Signet Moves Up NRF’s List of ‘Top 100’ Retailers
Plus, a look at what shoppers want from retailers and why a remodel may not be in the cards.
The jewelry giant was No. 78 last year.
The list, compiled by market research firm Kantar Group, ranks the largest retail companies in the United States, based on 2021 annual retail sales.
The NRF says it uses “a variety of estimation techniques” to calculate its figures, so the sales figures on its list may differ from the companies’ official public filing reports.
This is the case with Signet, which reported total sales of $7.8 billion last year.
The NRF, however, has Signet’s total retail sales at $6.95 billion in 2021.
Signet’s U.S. sales, according to its calculations, totaled $6.14 billion in 2021, a 31 percent increase year-over-year.
The company’s strong performance can be attributed in part to several trends, said David Marcotte, senior vice president for Kantar.
Shoppers had more disposable income, due to lockdowns and an inability to travel, and were able to afford luxury items like fine jewelry.
Signet was the only specialty jeweler on the list, with the top spots taken by big box stores and retail titan Amazon.
In the No.1 spot on NRF’s list, once again, was Walmart, with U.S. sales of $459.51 billion, a 7 percent year-over-year increase.
Amazon took the No. 2 spot for the second year in a row, posting U.S. sales of $217.79, a 13 percent year-over-year increase.
The No. 3 spot went to Costco, with U.S. sales of $140.41 billion, a 16 percent year-over-year increase.
Analysts had predicted problems for retail in 2021 as COVID-19 continued to take its toll, but the year wasn’t all that gloomy.
“Overwhelmingly, retail came out ahead for a variety of reasons,” said David Marcotte, senior vice president for Kantar. “But it’s undeniable that everybody, except for those in apparel, did much better than anyone expected.”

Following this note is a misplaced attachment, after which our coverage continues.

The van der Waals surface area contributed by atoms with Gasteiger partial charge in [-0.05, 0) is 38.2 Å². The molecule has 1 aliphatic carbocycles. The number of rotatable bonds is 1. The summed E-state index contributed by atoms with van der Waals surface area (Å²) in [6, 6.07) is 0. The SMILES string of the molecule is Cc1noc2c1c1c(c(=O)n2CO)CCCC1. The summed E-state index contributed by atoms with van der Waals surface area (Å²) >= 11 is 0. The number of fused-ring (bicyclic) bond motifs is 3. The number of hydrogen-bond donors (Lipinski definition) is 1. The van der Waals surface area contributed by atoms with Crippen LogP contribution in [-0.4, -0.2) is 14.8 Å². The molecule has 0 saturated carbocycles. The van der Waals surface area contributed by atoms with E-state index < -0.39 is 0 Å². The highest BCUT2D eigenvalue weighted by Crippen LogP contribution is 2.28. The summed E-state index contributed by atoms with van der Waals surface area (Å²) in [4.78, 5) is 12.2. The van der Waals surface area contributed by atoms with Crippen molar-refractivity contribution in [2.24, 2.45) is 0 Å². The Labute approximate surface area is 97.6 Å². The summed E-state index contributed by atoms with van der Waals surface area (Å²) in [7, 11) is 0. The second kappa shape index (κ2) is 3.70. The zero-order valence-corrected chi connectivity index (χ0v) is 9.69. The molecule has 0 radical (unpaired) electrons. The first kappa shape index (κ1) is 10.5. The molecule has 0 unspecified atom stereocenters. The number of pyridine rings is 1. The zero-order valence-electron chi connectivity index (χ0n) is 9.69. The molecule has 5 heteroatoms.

The strong turnout had a lot to do with changing attitudes in 2021 compared with the lockdown period of 2020, said Marcotte.
“Almost any trip was driven by need, but not necessarily a desperation need. It was a need for entertainment, a need to get out, a need to find something. And in both going online and into stores, finding things was, I wouldn’t say an adventure, but a challenge.”
Shoppers weren’t as interested in promotions or merchandising, he said, with retailers backing off ad dollars and promotion.
“What retailers were dealing with was a shopper who was trying to find what they needed and was willing to overlook all other flaws,” Marcotte said.
Retailers like TJ Maxx, Ross, and Burlington, known for their wide selection rather than their merchandising or curated experience, saw strong growth in 2021.
Today, however, shoppers’ mindsets have shifted, regaining an interest in promotions and loyalty points.
“We’re seeing a surge in frequent shopper programs and electronic coupons,” he said. “And we’re seeing the introduction of retail media to engage shoppers trying to squeeze every last dollar.”
In March, Signet said it had been testing out a new loyalty program, Vault Rewards, at select Jared stores and could roll the program out to all its banners.
Looking to the current year, a labor shortage has been affecting retail, with most retailers operating with a 20 percent reduction in workers, said NRF.
Issues affecting the supply chain and trucking only add to the problem.
“That’s been a re-education for most retailers,” said Marcotte. “For the past 40 years, the story has been, ‘I can get by with less labor, and in an ideal situation, I can pay them less.” And that’s not true.”
From Amazon to Starbucks, workers have been unionizing across the country, advocating for a living wage and better working conditions.
The labor issue also spells trouble for experiential retailing, said Marcotte, which takes more than just merchandising.
Significant shortages in both labor and materials may mean stores looking for a remodel, or a whole new location, are out of luck.
“I’m starting to refer to 2023 as, ‘the year you come as you are,’” said Marcotte.
“The labor picture will probably change slowly, but not quickly. The commercial real estate picture will also change slowly and it’s not going to get cheaper. On a global basis, it’s going to be a challenge for retailers to really change their stores’ physical footprint.”
Retailers looking for success in 2022 will have to “re-engage with shoppers in the same way they were with them in 2019.”
“We all wanted to go back to normal,” said Marcotte. “We’re back to normal. We have to be competitive, we have to invest, we have to create. But we really, really have to get involved with frequent shopper programs, electronic coupons and digital tools. The retailers that do that are going to do well.”
Read the full “Top 100” list on the NRF’s website.
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